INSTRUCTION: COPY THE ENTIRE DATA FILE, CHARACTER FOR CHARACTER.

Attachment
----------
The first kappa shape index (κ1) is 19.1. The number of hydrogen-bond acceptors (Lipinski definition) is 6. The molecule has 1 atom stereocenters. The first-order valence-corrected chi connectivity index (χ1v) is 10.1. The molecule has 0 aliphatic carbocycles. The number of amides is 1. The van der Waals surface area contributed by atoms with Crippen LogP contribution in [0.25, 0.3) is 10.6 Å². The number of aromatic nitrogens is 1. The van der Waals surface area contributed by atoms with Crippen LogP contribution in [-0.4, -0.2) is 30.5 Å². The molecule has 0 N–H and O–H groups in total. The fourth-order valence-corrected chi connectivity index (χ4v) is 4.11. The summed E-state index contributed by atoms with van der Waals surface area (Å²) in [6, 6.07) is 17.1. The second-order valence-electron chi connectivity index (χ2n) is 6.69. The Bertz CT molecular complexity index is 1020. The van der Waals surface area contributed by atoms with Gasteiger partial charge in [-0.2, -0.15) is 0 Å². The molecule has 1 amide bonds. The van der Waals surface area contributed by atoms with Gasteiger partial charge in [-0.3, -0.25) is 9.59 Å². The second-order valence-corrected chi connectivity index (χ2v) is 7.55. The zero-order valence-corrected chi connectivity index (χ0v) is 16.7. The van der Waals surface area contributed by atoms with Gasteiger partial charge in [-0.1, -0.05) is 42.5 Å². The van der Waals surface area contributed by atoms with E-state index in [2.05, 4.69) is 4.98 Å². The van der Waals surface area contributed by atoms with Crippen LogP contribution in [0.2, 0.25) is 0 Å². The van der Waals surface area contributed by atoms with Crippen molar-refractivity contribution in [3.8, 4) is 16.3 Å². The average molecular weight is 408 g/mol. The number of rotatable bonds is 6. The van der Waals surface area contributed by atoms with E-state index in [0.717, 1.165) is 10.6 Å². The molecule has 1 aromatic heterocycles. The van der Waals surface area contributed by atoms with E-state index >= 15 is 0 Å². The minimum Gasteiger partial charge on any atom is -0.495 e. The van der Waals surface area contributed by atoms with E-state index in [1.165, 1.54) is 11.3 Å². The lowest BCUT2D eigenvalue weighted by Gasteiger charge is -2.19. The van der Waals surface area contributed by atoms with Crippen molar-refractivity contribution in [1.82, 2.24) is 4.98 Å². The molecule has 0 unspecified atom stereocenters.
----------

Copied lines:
The first kappa shape index (κ1) is 19.1. The number of hydrogen-bond acceptors (Lipinski definition) is 6. The molecule has 1 atom stereocenters. The first-order valence-corrected chi connectivity index (χ1v) is 10.1. The molecule has 0 aliphatic carbocycles. The number of amides is 1. The van der Waals surface area contributed by atoms with Crippen LogP contribution in [0.25, 0.3) is 10.6 Å². The number of aromatic nitrogens is 1. The van der Waals surface area contributed by atoms with Crippen LogP contribution in [-0.4, -0.2) is 30.5 Å². The molecule has 0 N–H and O–H groups in total. The fourth-order valence-corrected chi connectivity index (χ4v) is 4.11. The summed E-state index contributed by atoms with van der Waals surface area (Å²) in [6, 6.07) is 17.1. The second-order valence-electron chi connectivity index (χ2n) is 6.69. The Bertz CT molecular complexity index is 1020. The van der Waals surface area contributed by atoms with Gasteiger partial charge in [-0.2, -0.15) is 0 Å². The molecule has 1 amide bonds. The van der Waals surface area contributed by atoms with Gasteiger partial charge in [-0.3, -0.25) is 9.59 Å². The second-order valence-corrected chi connectivity index (χ2v) is 7.55. The zero-order valence-corrected chi connectivity index (χ0v) is 16.7. The van der Waals surface area contributed by atoms with Gasteiger partial charge in [-0.1, -0.05) is 42.5 Å². The van der Waals surface area contributed by atoms with E-state index in [2.05, 4.69) is 4.98 Å². The van der Waals surface area contributed by atoms with Crippen LogP contribution in [0.2, 0.25) is 0 Å². The van der Waals surface area contributed by atoms with Crippen molar-refractivity contribution in [3.8, 4) is 16.3 Å². The average molecular weight is 408 g/mol. The number of rotatable bonds is 6. The van der Waals surface area contributed by atoms with E-state index in [0.717, 1.165) is 10.6 Å². The molecule has 1 aromatic heterocycles. The van der Waals surface area contributed by atoms with E-state index >= 15 is 0 Å². The minimum Gasteiger partial charge on any atom is -0.495 e. The van der Waals surface area contributed by atoms with E-state index in [1.165, 1.54) is 11.3 Å². The lowest BCUT2D eigenvalue weighted by Gasteiger charge is -2.19. The van der Waals surface area contributed by atoms with Crippen molar-refractivity contribution in [1.82, 2.24) is 4.98 Å². The molecule has 0 unspecified atom stereocenters.